Look at it this way, Photoshop has replaced chemicals and you can still process you images in a dark room. :-P

Long Live Photograshop! :-D
09/14/2007 03:57:43 PM · #21
Is it photography or is it developing?

Surely we should just stare at transparencies through a light box. And if you shoot negatives, then you damn well better have a good imagination for colour!

Can we please get past this? Pretty, pretty please?
09/14/2007 04:03:18 PM · #22
Originally posted by zarniwoop:

... Can we please get past this? Pretty, pretty please?

I don't think that's possible entirely. This is as subjective to personal opinion as DNMC is.

For me it's past photography when you look at the end result and wonder if it's a well drawn graphic or not, or something totally computer generated.
09/14/2007 04:05:59 PM · #23
Originally posted by GeneralE:

Originally posted by macpapas:

There's "darkroom" type Photoshopping and then there's this type of stuff:
' . substr('//images.dpchallenge.com/images_challenge/0-999/702/120/543104.jpg', strrpos('//images.dpchallenge.com/images_challenge/0-999/702/120/543104.jpg', '/') + 1) . '

This is an incredibily AWESOME image, and I don't want to take away from it's coolness or the creators incredible talent. It obviously met all the Expert Editing rules, but I'm hardpressed to call this "photography" - this is digital art in my mind.

Why isn't it Photography? Several photographs were combined to produce a piece of art ... it's not painting, it's not drawing, it's not a tapestry or a hook-rug. This can be done with film/darkroom techniques, albeit with more equipment and toxic chemicals than were needed here.

Surely you agree that each frame of a movie is a photograph ... in some scenes of Stanley Kubrick's 2001: A Space Odyssey more than 20 different elements (backgrounds, live actors, models, animations, etc.) were combined in a single frame, using sophisticated matting.masking techniques. Merely combining pieces of photographs or using non-standard processing does not negate the photographic nature of a piece of art.


The OP's question was "Where do we draw the line?" While this image was masterfully done, and used photographic images to create it, in my opinion, given the construct of this site and general direction created by the other rule sets, this image crosses the line from photography to digital art.

I'm not arguing that we change anything nor that this image didn't deserve 1st place (cause it clearly is a masterpiece), I'm just stating my opinion and presenting an example of where "I" draw the line.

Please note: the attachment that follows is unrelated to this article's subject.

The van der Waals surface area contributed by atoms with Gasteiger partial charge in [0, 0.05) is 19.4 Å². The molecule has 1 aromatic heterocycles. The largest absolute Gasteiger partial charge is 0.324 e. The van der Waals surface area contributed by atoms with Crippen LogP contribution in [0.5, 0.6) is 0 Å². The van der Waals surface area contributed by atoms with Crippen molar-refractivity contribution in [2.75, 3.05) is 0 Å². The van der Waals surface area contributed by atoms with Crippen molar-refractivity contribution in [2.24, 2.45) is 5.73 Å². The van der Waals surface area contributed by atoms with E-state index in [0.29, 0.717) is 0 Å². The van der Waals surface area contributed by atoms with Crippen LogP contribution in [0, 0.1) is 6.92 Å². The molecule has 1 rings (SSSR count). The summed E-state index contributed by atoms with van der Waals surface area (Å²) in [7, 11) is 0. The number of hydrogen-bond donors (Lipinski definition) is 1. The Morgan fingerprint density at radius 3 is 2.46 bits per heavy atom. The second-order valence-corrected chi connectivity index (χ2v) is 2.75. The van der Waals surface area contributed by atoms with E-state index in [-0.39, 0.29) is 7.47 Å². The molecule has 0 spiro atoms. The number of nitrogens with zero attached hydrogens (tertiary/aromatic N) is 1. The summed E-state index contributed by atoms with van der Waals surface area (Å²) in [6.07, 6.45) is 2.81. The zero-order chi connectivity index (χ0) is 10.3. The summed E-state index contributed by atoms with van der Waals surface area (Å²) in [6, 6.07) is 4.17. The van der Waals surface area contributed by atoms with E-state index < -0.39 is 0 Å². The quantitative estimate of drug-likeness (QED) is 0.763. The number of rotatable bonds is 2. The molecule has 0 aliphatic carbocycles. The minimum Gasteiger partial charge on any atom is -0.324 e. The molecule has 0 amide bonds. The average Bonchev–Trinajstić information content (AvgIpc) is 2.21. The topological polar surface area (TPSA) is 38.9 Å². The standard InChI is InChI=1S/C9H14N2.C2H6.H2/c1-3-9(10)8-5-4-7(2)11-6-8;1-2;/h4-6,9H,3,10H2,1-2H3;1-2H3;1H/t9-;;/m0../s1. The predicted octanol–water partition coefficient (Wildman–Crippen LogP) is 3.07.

09/14/2007 04:09:38 PM · #24
Originally posted by annpatt:

I find it really frustrating that my submissions don't score higher and that part of the reason may well be my inability to use Photoshop.


One example to ponder:

' . substr('//images.dpchallenge.com/images_challenge/0-999/736/120/581699.jpg', strrpos('//images.dpchallenge.com/images_challenge/0-999/736/120/581699.jpg', '/') + 1) . '

In the forums, we read over and over about how people can't possibly do well here because they aren't good enough with Photoshop, or they don't know the more extreme PS techniques. Not trying to toot my own horn (much ;-), but since I'm intimately aware of what post processing went into this image, I just wanted to point out that this image came out of the camera pretty much like what you see. The real 'trick' to the shot was in the 10 things I had to get right before clicking the shutter, starting with spending time figuring out what jpeg settings work best for my particular camera. (Yes, I accidentally left the camera in jpeg mode. I'm not a morning person, and I'd been shooting jpegs the day before. Usually I shoot challenge entries using raw. ;-)

Looking at the current ribbon winners, there are several where the editing doesn't go much beyond what's available in PS Elements. But the ribbon winning photographers started with good pictures, and had the ability to know what post processing the image needed to look its best.


I so agree with this, in particular the last sentence. I think it is funny how often it is assumed that ribbon winners have to be edited heavily when they win, how often people will think that photographers with ribbon winners are "photoshop experts" to get images like that. The reality is they usually, like Ann puts it, "started with good pictures and had the ability to know what post processing the image needed to look its best."
09/14/2007 04:15:33 PM · #25
A photo that is photoshopped is still photography without getting the
vinegar-smell stick on you. ;-)
Pages:  
Current Server Time: 12/01/2020 02:12:09 PM

Please log in or register to post to the forums.


Home - Challenges - Community - League - Photos - Cameras - Lenses - Learn - Prints! - Help - Terms of Use - Privacy - Top ^
DPChallenge, and website content and design, Copyright © 2001-2020 Challenging Technologies, LLC.
All digital photo copyrights belong to the photographers and may not be used without permission.
Proudly hosted by Sargasso Networks. Current Server Time: 12/01/2020 02:12:09 PM EST.